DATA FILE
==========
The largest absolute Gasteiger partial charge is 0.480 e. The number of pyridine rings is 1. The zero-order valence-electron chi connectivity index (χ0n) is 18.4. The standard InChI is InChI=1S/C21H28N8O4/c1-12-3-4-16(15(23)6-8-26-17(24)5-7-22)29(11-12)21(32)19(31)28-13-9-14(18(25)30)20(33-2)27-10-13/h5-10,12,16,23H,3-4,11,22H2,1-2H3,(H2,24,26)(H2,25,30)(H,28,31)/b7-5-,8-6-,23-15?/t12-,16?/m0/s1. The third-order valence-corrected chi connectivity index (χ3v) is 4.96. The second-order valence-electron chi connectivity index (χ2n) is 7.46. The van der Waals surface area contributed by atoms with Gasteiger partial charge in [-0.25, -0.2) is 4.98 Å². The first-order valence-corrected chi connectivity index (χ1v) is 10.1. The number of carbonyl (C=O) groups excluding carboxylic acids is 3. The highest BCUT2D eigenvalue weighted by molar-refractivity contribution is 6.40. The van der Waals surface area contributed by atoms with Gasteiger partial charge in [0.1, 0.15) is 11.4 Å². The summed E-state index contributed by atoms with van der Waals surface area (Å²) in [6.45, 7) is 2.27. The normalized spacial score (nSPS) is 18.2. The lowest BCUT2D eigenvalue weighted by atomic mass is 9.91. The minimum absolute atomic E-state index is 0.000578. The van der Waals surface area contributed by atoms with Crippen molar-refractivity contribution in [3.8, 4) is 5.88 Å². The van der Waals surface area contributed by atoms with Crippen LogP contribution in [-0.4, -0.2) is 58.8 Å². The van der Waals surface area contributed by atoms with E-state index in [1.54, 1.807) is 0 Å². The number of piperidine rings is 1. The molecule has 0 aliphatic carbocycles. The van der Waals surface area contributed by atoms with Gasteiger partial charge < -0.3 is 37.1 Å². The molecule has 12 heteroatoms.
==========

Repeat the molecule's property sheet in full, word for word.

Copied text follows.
The largest absolute Gasteiger partial charge is 0.480 e. The number of pyridine rings is 1. The zero-order valence-electron chi connectivity index (χ0n) is 18.4. The standard InChI is InChI=1S/C21H28N8O4/c1-12-3-4-16(15(23)6-8-26-17(24)5-7-22)29(11-12)21(32)19(31)28-13-9-14(18(25)30)20(33-2)27-10-13/h5-10,12,16,23H,3-4,11,22H2,1-2H3,(H2,24,26)(H2,25,30)(H,28,31)/b7-5-,8-6-,23-15?/t12-,16?/m0/s1. The third-order valence-corrected chi connectivity index (χ3v) is 4.96. The second-order valence-electron chi connectivity index (χ2n) is 7.46. The van der Waals surface area contributed by atoms with Gasteiger partial charge in [-0.25, -0.2) is 4.98 Å². The first-order valence-corrected chi connectivity index (χ1v) is 10.1. The number of carbonyl (C=O) groups excluding carboxylic acids is 3. The highest BCUT2D eigenvalue weighted by molar-refractivity contribution is 6.40. The van der Waals surface area contributed by atoms with Gasteiger partial charge in [0.1, 0.15) is 11.4 Å². The summed E-state index contributed by atoms with van der Waals surface area (Å²) in [6.45, 7) is 2.27. The normalized spacial score (nSPS) is 18.2. The lowest BCUT2D eigenvalue weighted by atomic mass is 9.91. The minimum absolute atomic E-state index is 0.000578. The van der Waals surface area contributed by atoms with Crippen molar-refractivity contribution in [3.8, 4) is 5.88 Å². The van der Waals surface area contributed by atoms with Crippen LogP contribution in [-0.4, -0.2) is 58.8 Å². The van der Waals surface area contributed by atoms with E-state index in [1.54, 1.807) is 0 Å². The number of piperidine rings is 1. The molecule has 0 aliphatic carbocycles. The van der Waals surface area contributed by atoms with Gasteiger partial charge < -0.3 is 37.1 Å². The molecule has 12 heteroatoms.